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Teen is charged with felony murder after homeowner shoots intruder

Originally ran here as:
"Teen is charged with felony murder after homeowner shoots intruder"
by Christine Vendel, Staff Writer
The Kansas City Star
April 05, 2002

KANSAS CITY, MISSOURI -- Jackson County prosecutors on Thursday charged a Kansas City youth with murder following a burglary in which a homeowner fatally shot an intruder.

James M. Evans, 17, was charged with burglary and felony murder. Missouri law allows prosecutors to file felony murder charges in felonies that lead to a person's death. He was in jail Thursday night. Bond was set at $50,000.

Two juveniles thought to be involved in the break-in were questioned Wednesday and released to their parents. Detectives said the investigation was continuing.

The incident began about 10 a.m. Wednesday, when a homeowner in the 300 block of Mersington Avenue heard noises from the basement of his one-story house. Court records gave this account:

He grabbed his .38-caliber revolver from under his bed and left the bedroom to investigate. He encountered a burglar in his kitchen and asked him what he was doing there.

The burglar, later identified Victor Fuentes, 18, of Kansas City, began to raise his hands with an object in his left hand. The homeowner thought it was a weapon and shot at least twice. The object in Fuentes' hand turned out to be a walkie-talkie.

Fuentes stumbled toward the door and collapsed. The homeowner then saw a man in a white coat standing outside his house. The man got into a light-blue car, which sped off.

Fuentes was pronounced dead at a hospital.

Later Wednesday, police found a light-blue car in the 400 block of Jackson Avenue. Police traced it to Evans' home, according to court records, and they found Evans inside the house.

The records said the youths planned to burglarize the home on Mersington, staying in contact through the walkie-talkies. Fuentes was supposed to break in, come through the house, and then open the front door for Evans and the two juveniles, according to records.

To reach Christine Vendel, police reporter, call (816) 234-4438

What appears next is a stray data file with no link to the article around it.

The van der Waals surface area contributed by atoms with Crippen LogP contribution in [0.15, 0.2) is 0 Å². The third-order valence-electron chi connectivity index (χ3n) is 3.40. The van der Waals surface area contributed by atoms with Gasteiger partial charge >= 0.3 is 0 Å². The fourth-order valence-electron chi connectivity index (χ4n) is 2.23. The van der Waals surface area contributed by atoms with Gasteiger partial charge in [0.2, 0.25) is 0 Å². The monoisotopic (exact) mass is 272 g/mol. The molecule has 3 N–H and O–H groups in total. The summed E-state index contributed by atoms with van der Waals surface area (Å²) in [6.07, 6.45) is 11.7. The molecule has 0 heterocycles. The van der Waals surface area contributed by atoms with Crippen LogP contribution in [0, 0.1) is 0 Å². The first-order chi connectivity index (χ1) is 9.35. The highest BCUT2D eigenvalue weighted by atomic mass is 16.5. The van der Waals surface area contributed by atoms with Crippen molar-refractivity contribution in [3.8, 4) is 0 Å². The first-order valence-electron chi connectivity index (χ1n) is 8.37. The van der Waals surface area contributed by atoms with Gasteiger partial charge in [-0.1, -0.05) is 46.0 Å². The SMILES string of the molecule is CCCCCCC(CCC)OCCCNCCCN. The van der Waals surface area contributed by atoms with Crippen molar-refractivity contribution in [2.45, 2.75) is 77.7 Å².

NOTICE: In accordance with Title 17 U.S.C. Section 107, this material is distributed, without profit, for research or educational purposes. We do our best, as well, to give credit to the original news source who published these Guns Save Lives stories out of respect and appreciation for their willingness to spread the word that Guns Save Lives -- and when an original link is available, we ALWAYS send all our visitors to read the original article on the original site where it was posted. God Bless the Americans that publish these stories - for assisting Americans in hearing the truth about guns saving lives.

Printer Version

"And how we burned in the camps later, thinking: What would things have been like if every Security operative, when he went out at night to make an arrest, had been uncertain whether he would return alive and had to say good-bye to his family? Or if, during periods of mass arrests, as for example in Leningrad, when they arrested a quarter of the entire city, people had not simply sat there in their lairs, paling in terror at every bang of the downstairs door and at every step on the staircase, but had understood they had nothing left to lose and had boldly set up in the downstairs hall an ambush of half a dozen people with axes, hammers, pokers, or whatever else was at hand? [...] The Organs would very quickly have suffered a shortage of officers and transport and, notwithstanding all of Stalin's thirst, the cursed machine would have ground to a halt!" —Alexander Solzhenitsyn, The Gulag Archipelago (Chapter 1 "Arrest")

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